Read more: http://preview.reuters.com/2013/6/15/web-companies-to-disclose-surveillance-info-after

New Greenwald Guardian Op/Ed: Edward Snowden's Worst Fear Has Not Been Realised – Thankfully


Friday 14 June 2013 14.00 EDT

Edward Snowden's worst fear has not been realised – thankfully

The NSA whistleblower's only concern was that his disclosures would be met with apathy. Instead, they're leading to real reform

In my first substantive discussion with Edward Snowden, which took place via encrypted online chat, he told me he had only one fear. It was that the disclosures he was making, momentous though they were, would fail to trigger a worldwide debate because the public had already been taught to accept that they have no right to privacy in the digital age.

Snowden, at least in that regard, can rest easy. The fallout from the Guardian's first week of revelations is intense and growing.

- snip -

In the wake of the Guardian's articles, I heard from journalists and even government officials from around the world interested in learning the extent of the NSA's secret spying on the communications of their citizens. These stories have resonated globally, and will continue to do so, because the NSA's spying apparatus is designed to target the shared instruments used by human beings around the world to communicate with one another.

The purpose of whistleblowing is to expose secret and wrongful acts by those in power in order to enable reform. A key purpose of journalism is to provide an adversarial check on those who wield the greatest power by shining a light on what they do in the dark, and informing the public about those acts. Both purposes have been significantly advanced by the revelations thus far.


Jeremy Scahill on The Tonight Show Talking NSA, Snowden, Rampant State Secrecy


Jeremy Scahill on NSA leaks - the Tonight Show with Jay Leno.

Published June 13, 2013.

CNN Breaking News - Multiple people have been shot inside a St. Louis business, CNN affiliate KTVI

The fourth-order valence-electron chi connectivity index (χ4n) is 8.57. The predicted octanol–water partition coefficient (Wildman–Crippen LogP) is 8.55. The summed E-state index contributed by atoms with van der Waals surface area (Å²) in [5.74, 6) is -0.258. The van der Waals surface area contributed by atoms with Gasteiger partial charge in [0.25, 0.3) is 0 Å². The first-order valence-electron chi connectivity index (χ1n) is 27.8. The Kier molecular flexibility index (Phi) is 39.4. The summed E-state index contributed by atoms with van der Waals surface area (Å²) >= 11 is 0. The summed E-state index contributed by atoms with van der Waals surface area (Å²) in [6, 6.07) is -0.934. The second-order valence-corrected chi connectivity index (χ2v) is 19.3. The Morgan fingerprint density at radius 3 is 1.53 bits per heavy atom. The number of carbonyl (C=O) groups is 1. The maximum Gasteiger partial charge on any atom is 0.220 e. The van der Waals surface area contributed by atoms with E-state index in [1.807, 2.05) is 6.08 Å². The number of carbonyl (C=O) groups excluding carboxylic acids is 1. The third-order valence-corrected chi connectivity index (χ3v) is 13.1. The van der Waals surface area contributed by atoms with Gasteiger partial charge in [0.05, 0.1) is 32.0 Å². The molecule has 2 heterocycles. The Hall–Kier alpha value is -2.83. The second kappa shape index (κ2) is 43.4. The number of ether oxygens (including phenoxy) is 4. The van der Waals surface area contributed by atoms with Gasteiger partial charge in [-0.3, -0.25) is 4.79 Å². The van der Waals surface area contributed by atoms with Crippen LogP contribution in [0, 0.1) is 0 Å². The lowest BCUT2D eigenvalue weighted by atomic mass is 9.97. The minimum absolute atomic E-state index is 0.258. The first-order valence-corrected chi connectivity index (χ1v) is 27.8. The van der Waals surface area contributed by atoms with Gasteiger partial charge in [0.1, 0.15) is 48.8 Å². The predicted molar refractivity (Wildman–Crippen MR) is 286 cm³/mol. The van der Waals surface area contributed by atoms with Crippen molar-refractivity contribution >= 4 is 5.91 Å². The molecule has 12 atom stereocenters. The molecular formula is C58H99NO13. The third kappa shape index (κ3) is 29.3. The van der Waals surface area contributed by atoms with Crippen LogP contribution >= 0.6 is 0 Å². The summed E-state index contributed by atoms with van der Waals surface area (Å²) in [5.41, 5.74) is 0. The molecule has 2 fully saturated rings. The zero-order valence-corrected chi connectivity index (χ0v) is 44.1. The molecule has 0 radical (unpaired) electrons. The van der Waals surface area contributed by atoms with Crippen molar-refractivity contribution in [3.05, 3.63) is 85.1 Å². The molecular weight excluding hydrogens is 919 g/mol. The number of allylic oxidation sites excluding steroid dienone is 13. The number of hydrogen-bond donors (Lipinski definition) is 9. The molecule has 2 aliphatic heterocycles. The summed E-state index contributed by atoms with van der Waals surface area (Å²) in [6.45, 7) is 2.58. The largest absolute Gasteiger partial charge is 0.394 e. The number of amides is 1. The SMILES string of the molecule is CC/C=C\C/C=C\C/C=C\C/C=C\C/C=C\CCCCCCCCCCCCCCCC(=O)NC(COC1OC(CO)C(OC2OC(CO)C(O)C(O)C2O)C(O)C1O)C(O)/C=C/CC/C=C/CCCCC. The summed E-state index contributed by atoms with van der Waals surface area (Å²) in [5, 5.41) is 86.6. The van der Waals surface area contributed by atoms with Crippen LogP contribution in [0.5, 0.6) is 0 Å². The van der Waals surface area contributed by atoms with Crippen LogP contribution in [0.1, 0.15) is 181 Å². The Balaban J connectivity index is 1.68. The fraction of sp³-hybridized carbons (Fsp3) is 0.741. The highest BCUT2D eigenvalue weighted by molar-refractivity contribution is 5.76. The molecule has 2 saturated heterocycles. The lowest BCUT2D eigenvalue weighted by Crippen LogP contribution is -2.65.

Source: CNN

CNN Breaking News - Multiple people have been shot inside a St. Louis business, CNN affiliate KTVI reports, citing police. Reply STOP 2 unsub

Will update.

Read more: Link to source

Barclays’s Jenkins Says Bankers Must Regain ‘Moral Compass’

Source: Bloomberg

Barclays’s Jenkins Says Bankers Must Regain ‘Moral Compass’

By Howard Mustoe
June 12, 2013 1:54 PM EDT

Barclays Plc (BARC) Chief Executive Officer Antony Jenkins said bankers must regain their moral footing and serve society’s long-term interests if the industry is to undo the damage caused by the financial crisis.
Bankers were too focused on the short-term, too self-serving and too aggressive in their actions in the years leading up to the global credit crunch, Jenkins said today at a debate hosted by London’s St. Paul’s Institute, a church group that seeks to engage banks with moral questions.

“The financial crisis exposed the destruction that can be caused if we have capitalism without a moral compass -– lacking the control which can make it a force for good,” Jenkins said in prepared remarks at the 17th-century St. Paul’s Cathedral. “And the behavior of banks, of course, was at the center of this lightning storm.”

Jenkins, 51, who took over as CEO in August, is seeking to revive profit at the lender and avoid repeating the regulatory missteps that led to the resignation of his predecessor, Robert Diamond. Jenkins said in February he will cut 3,700 jobs and target a return on equity, a measure of profitability, that exceeds the lender’s 11.5 percent cost of capital.

Read more: http://www.bloomberg.com/news/2013-06-12/barclays-s-jenkins-says-bankers-must-regain-moral-compass-.html

Gallup: Americans Disapprove of Gov't Surveillance Programs; Split on Whether Leaker Right or Wrong

Source: Gallup

June 12, 2013

Americans Disapprove of Government Surveillance Programs Americans split on whether leaker did the right or wrong thing

by Frank Newport PRINCETON, NJ